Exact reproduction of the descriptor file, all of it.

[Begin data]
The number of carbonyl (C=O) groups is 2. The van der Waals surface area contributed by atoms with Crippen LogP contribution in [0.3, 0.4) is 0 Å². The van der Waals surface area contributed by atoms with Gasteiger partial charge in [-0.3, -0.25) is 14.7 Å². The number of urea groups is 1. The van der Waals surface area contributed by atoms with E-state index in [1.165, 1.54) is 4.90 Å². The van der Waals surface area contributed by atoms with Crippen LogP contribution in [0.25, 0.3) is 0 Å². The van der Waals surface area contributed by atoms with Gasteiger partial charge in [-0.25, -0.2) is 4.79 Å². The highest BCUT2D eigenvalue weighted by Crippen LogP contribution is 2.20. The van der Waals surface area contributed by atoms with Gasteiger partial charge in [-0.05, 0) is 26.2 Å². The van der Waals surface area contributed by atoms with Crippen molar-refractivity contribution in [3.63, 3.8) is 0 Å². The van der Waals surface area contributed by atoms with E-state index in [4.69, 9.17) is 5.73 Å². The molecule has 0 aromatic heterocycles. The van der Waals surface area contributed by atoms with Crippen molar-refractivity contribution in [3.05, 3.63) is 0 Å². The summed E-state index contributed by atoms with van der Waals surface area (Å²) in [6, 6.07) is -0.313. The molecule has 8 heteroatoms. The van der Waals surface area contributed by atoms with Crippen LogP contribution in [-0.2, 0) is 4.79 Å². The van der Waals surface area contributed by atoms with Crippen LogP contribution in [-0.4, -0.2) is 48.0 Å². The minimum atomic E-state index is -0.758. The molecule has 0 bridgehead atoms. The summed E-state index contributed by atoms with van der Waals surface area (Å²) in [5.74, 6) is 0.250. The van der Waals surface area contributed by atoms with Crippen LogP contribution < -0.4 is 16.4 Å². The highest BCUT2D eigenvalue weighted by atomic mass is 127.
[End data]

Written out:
The number of carbonyl (C=O) groups is 2. The van der Waals surface area contributed by atoms with Crippen LogP contribution in [0.3, 0.4) is 0 Å². The van der Waals surface area contributed by atoms with Gasteiger partial charge in [-0.3, -0.25) is 14.7 Å². The number of urea groups is 1. The van der Waals surface area contributed by atoms with E-state index in [1.165, 1.54) is 4.90 Å². The van der Waals surface area contributed by atoms with Crippen LogP contribution in [0.25, 0.3) is 0 Å². The van der Waals surface area contributed by atoms with Gasteiger partial charge in [-0.25, -0.2) is 4.79 Å². The highest BCUT2D eigenvalue weighted by Crippen LogP contribution is 2.20. The van der Waals surface area contributed by atoms with Gasteiger partial charge in [-0.05, 0) is 26.2 Å². The van der Waals surface area contributed by atoms with Crippen molar-refractivity contribution in [3.63, 3.8) is 0 Å². The van der Waals surface area contributed by atoms with E-state index in [4.69, 9.17) is 5.73 Å². The molecule has 0 aromatic heterocycles. The van der Waals surface area contributed by atoms with Crippen molar-refractivity contribution in [3.05, 3.63) is 0 Å². The summed E-state index contributed by atoms with van der Waals surface area (Å²) in [6, 6.07) is -0.313. The molecule has 8 heteroatoms. The van der Waals surface area contributed by atoms with Crippen LogP contribution in [-0.2, 0) is 4.79 Å². The van der Waals surface area contributed by atoms with Crippen LogP contribution in [-0.4, -0.2) is 48.0 Å². The minimum atomic E-state index is -0.758. The molecule has 0 bridgehead atoms. The summed E-state index contributed by atoms with van der Waals surface area (Å²) in [5.74, 6) is 0.250. The van der Waals surface area contributed by atoms with Crippen LogP contribution < -0.4 is 16.4 Å². The highest BCUT2D eigenvalue weighted by atomic mass is 127.